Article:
I’ve enjoyed working with a number of diverse organizations over the years and one question I’m regularly asked, is : “Which electronic scrum board should we use for managing our Scrum implementation?” My answer is almost always the same, with a couple of caveats.
My advice for the best scrum board? An expanse of wall, a healthy amount of index cards, endless sticky notes, blu-tack, a large amount of flip-chart paper and a multitude of different coloured sharpie pens. It’s quite common that, when I propose this, I’m met with a blank stare and silence. It’s so quiet, you can hear the grass growing outside. I can tell that the questioner is unimpressed.
There are many good reasons for my proposed solution:
- It’s an “always on” solution
- It’s an information radiator that draws other people in to what we’re doing
- You don’t need a network connection, computer or electricity to get the information
- Information is available at a glance
- It’s a tightly focused solution. It does one thing supremely well
- You don’t need to learn a software tool to use it
- It bends to how scrum should be done and not the other way around
- It’s transparency in practice (one of the pillars of empiricism)
- It encourages people to meet and talk rather than email or IM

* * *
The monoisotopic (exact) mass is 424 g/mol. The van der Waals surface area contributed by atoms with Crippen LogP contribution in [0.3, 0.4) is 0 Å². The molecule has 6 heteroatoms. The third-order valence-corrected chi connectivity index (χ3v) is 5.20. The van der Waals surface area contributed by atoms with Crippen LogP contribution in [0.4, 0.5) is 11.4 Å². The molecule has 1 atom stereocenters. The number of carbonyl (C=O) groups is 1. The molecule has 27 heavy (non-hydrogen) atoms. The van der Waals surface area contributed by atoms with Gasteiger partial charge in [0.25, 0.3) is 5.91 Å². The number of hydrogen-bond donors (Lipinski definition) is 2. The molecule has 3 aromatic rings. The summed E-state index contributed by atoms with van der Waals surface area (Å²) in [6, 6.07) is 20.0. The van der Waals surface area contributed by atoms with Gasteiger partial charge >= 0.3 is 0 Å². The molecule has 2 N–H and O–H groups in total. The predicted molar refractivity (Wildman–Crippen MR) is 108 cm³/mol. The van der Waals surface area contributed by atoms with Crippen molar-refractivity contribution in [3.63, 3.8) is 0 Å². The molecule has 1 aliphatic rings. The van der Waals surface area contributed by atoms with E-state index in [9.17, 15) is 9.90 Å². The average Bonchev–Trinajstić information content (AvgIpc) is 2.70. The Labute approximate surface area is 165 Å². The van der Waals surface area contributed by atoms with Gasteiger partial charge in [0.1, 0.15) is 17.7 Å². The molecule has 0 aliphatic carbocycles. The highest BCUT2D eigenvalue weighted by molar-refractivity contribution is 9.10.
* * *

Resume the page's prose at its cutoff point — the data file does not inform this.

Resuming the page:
But despite all of this, many organisations still want a tool. Of course, there are some good reasons for needing an electronic scrum board, including:
- The scrum team are geographically dispersed
Ok, so I can only think of one good reason for seriously considering an electronic scrum board. But that still doesn’t stop organizations wanting to use them. Somehow, we feel more professional using a software tool rather than bits of paper, coloured pens and sticky-backed plastic (or physical scrum board, as I like to call it).
There Can Be Only One
So, despite good advice, many organizations use a scrum tool anyway. Sometimes they’ll use one in addition to the physical scrum board. There are a few important things to consider though:
- If you have multiple product backlogs, agree up-front which is the primary one. Like the film Highlander, “There can be only one”
- Don’t let the tool guide your adoption of scrum. Make the tool follow the rules of scrum (and if it won’t, discard it)
So, are electronic scrum boards good or evil? I’d say it depends on the situation. If you have a geographically dispersed team, they’re incredibly useful. If you have a collocated team, I’d say you’re better off with a physical scrum board.
If you absolutely, positively HAVE to use an electronic scrum board, then do subscribe to the site as I’ll be producing a series of articles devoted to electronic scrum boards and how to use them. You’ll also get a free copy of my Scrum Aide-Memoir!